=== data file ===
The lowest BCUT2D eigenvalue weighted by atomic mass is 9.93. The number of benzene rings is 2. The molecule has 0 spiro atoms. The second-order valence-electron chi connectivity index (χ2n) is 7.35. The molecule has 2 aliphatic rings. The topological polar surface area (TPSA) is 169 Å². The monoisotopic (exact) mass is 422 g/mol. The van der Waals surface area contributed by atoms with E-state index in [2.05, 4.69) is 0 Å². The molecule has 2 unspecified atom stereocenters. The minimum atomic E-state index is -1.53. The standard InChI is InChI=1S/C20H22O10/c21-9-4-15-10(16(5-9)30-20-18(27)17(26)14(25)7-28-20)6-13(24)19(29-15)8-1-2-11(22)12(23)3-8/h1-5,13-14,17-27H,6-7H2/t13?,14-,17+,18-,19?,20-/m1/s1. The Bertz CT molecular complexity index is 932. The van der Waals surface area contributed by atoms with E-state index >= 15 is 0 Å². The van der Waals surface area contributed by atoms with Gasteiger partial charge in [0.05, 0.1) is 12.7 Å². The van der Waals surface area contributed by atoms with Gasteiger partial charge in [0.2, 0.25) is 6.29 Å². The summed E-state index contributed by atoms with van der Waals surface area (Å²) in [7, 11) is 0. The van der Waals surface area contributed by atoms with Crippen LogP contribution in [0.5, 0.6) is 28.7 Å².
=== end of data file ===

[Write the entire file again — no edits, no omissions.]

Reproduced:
The lowest BCUT2D eigenvalue weighted by atomic mass is 9.93. The number of benzene rings is 2. The molecule has 0 spiro atoms. The second-order valence-electron chi connectivity index (χ2n) is 7.35. The molecule has 2 aliphatic rings. The topological polar surface area (TPSA) is 169 Å². The monoisotopic (exact) mass is 422 g/mol. The van der Waals surface area contributed by atoms with E-state index in [2.05, 4.69) is 0 Å². The molecule has 2 unspecified atom stereocenters. The minimum atomic E-state index is -1.53. The standard InChI is InChI=1S/C20H22O10/c21-9-4-15-10(16(5-9)30-20-18(27)17(26)14(25)7-28-20)6-13(24)19(29-15)8-1-2-11(22)12(23)3-8/h1-5,13-14,17-27H,6-7H2/t13?,14-,17+,18-,19?,20-/m1/s1. The Bertz CT molecular complexity index is 932. The van der Waals surface area contributed by atoms with E-state index >= 15 is 0 Å². The van der Waals surface area contributed by atoms with Gasteiger partial charge in [0.05, 0.1) is 12.7 Å². The van der Waals surface area contributed by atoms with Gasteiger partial charge in [0.2, 0.25) is 6.29 Å². The summed E-state index contributed by atoms with van der Waals surface area (Å²) in [7, 11) is 0. The van der Waals surface area contributed by atoms with Crippen LogP contribution in [0.5, 0.6) is 28.7 Å².